Board keeps national selectors away from IPL
Considering that the BCCI feels the selectors’ presence is important for almost every domestic tournament, it is surprising the Board doesn’t want them to follow the IPL closely. Amol Karhadkar reports.india Updated: May 15, 2012 01:48 IST
With the World Twenty20 to be played in Sri Lanka in September-October, the Australian and the South African national selectors are keeping a close eye on their cricketers’ performance in the ongoing Indian Premier League (IPL).
However, the IPL’s home board doesn’t really think the tournament should be carefully monitored by the national selectors.
Otherwise, the Board of Control for Cricket in India (BCCI) wouldn’t have declined the selectors’ request to attend as many games as they could during the fifth edition of the IPL.
“Ever since one of the selectors (Narendra Hirwani) was insulted by the then IPL chairman (Lalit Modi) during the 2010 IPL, the selectors had unofficially boycotted the IPL. However, considering that it’s a World Twenty20 tournament, the selectors asked the Board ahead of the IPL if they should do their flight bookings,” a BCCI insider told HT.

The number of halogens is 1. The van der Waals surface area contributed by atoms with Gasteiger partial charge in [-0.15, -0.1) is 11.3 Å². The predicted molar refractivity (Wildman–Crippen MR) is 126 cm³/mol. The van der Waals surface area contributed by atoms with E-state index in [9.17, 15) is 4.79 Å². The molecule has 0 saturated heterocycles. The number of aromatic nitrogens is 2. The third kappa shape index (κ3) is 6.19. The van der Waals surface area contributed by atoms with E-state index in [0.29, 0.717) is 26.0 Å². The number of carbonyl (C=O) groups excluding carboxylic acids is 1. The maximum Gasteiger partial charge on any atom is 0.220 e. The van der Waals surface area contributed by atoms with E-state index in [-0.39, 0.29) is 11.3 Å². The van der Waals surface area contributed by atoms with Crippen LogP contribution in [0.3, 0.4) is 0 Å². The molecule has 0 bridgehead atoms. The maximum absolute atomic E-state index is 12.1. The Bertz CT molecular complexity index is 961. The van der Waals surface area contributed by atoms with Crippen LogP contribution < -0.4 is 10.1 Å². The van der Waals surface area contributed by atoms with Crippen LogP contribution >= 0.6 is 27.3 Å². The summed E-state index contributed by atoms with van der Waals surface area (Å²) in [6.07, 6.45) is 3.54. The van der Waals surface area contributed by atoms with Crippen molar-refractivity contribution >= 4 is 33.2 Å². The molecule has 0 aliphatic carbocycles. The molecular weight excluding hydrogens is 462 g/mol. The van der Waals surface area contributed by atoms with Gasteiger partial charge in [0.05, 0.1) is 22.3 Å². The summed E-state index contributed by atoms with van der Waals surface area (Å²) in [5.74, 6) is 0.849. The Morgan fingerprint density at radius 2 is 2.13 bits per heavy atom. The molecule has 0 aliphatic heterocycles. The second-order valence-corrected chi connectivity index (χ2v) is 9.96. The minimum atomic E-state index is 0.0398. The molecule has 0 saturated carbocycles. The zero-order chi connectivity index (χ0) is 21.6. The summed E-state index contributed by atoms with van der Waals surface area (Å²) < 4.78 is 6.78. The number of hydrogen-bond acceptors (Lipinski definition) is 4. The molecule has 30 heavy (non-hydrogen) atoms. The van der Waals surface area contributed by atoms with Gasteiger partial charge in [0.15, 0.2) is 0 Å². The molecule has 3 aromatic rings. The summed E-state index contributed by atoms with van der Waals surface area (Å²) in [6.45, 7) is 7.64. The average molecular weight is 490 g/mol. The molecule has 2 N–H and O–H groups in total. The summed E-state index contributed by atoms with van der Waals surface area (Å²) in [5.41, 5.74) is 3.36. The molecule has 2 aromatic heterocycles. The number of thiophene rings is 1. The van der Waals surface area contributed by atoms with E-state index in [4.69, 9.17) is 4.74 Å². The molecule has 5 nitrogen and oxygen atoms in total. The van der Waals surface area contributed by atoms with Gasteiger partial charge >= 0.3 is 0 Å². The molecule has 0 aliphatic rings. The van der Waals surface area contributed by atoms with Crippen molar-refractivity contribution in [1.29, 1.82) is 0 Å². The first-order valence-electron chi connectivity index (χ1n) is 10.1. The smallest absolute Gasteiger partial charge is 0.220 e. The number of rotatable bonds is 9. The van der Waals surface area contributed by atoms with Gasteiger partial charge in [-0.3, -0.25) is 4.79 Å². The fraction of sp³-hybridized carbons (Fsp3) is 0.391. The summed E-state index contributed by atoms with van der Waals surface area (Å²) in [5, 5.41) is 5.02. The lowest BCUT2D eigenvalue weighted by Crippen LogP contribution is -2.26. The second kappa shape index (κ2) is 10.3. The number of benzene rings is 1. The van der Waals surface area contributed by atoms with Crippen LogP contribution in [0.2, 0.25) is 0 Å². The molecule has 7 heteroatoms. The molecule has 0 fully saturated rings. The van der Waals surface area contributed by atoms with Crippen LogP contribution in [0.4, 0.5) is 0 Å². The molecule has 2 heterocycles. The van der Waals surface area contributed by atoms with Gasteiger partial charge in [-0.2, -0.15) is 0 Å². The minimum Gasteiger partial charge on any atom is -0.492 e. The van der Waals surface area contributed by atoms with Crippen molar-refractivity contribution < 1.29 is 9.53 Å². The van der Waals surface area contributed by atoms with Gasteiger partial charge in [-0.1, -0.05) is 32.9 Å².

“However, they were stunned when a senior official told them that they could go ahead if they were willing to spend their own money.”
Considering that the BCCI feels the selectors’ presence is important for almost every domestic tournament, it is surprising the Board doesn’t want them to follow the IPL closely.
As a result, while four of the five national selectors — chairman K Srikkanth (Chennai), Mohinder Amarnath (Delhi/Mumbai), Raja Venkat (Kolkata) and Surendra Bhave (Pune) — have been watching a few games at the stadia in their hometowns, Hirwani has been stranded in Indore since the IPL began.
While no selector was willing to talk on the issue, BCCI secretary Sanjay Jagdale said selectors not watching the IPL at the stadium didn’t matter.
“It doesn’t make much difference whether the selectors are attending the IPL games or not. Even if they don’t attend the games, they are following them closely on television. That is important,” said Jagdale.
If the same logic is to be applied, the BCCI should stop sending the selectors on India’s international tours.
After all, the BCCI constitution does not allow a selector to have a say in the selection of the playing eleven. But the BCCI, after all, ends up contradicting itself time and again.